the therapeutic range).
If the patient fails to respond to optimized
maintenance treatment, consider adding lamotrigine, bupropion, or
next steps include adding another newer antidepressant (e.g., another
selective serotonin reuptake inhibitor [SSRI] or
venlafaxine) or a monoamine oxidase inhibitor (MAOI).
Tricyclic antidepressants may carry a greater
risk of precipitating a switch and are not recommended.
MAOIs may be difficult to use because of
the risk of severe drug and dietary interactions.
Psychotic features during depression usually
require adjunctive treatment with an antipsychotic medication. Some evidence suggests efficacy for antipsychotic medication (e.g., olanzapine, quetiapine) in treating non-psychotic bipolar depression.
- severe or treatment-resistant
- psychotic features,
- catatonic features.
elect to use antidepressants earlier for bipolar II depression than
for bipolar I depression because patients with bipolar II disorder
probably have lower rates of antidepressant-induced switching into
hypomania or mania.
and treat medical conditions such as hypothyroidism or drug or alcohol
use that may contribute to cycling.
If possible, taper medications (particularly
antidepressants) that may contribute to cycling.
For initial treatment, include lithium
treatment is lamotrigine.
For many patients, combinations of medications
are required (i.e., combining two of the agents above or one of
them plus an antipsychotic).
Reduce subthreshold symptoms.
Reduce suicide risk.
Reduce cycling frequency or milder degrees
of mood instability.
Improve overall function.
whether maintenance treatment is indicated.
medication is recommended following a manic or a depressive episode.
Although few maintenance studies of bipolar
II disorder have been conducted, maintenance treatment warrants
strong consideration for this form of the illness.
Choose an initial treatment modality.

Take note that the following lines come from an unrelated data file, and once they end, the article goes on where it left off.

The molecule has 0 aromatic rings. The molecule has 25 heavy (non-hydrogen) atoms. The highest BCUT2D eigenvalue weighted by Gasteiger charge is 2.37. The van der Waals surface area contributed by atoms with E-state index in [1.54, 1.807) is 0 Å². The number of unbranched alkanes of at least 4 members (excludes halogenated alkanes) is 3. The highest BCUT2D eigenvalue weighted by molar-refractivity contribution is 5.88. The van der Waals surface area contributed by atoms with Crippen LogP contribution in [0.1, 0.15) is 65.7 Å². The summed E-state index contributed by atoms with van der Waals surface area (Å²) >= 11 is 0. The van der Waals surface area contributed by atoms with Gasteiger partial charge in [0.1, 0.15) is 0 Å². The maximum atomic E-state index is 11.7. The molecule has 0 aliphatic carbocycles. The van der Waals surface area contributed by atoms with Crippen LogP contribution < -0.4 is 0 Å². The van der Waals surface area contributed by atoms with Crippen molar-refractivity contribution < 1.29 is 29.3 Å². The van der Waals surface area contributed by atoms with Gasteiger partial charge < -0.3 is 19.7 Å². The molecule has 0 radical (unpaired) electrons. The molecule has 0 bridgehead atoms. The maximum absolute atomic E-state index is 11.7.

with the best empirical support include lithium or valproate. Possible
alternatives include lamotrigine, carbamazepine, or oxcarbazepine.
If one of the above medications led to remission
from the most recent depressive or manic episode, it generally should
Maintenance ECT may also be considered for
patients who respond to ECT during an acute episode.
Treatment selection should be guided by
illness severity, associated features such as rapid cycling or psychosis,
and, where possible, patient preference.
Role of antipsychotics
medications should be discontinued unless they are needed for control
of persistent psychosis or prevention of recurrence of mood episodes.
Maintenance therapy with second-generation antipsychotics may be considered, but there is less evidence that their efficacy in maintenance treatment is comparable
to that of the other agents discussed above.
Role of psychosocial interventions
psychosocial interventions addressing illness management (i.e.,
adherence, lifestyle changes, and early detection of prodromal symptoms)
and interpersonal difficulties are likely to be of benefit.
Supportive and psychodynamic psychotherapies
are widely used in combination with medication.
Group psychotherapy and family therapy may
also help patients address issues such as adherence to a treatment
plan, adaptation to a chronic illness, regulation of self-esteem,
and management of marital and other psychosocial issues.
Support groups provide useful information
about bipolar disorder and its treatment.
If the patient fails to respond (i.e.,
continues to experience subthreshold symptoms or breakthrough mood
episodes), add another maintenance medication, a second-generation antipsychotic,
or an antidepressant.
There are insufficient
data to support one combination over another.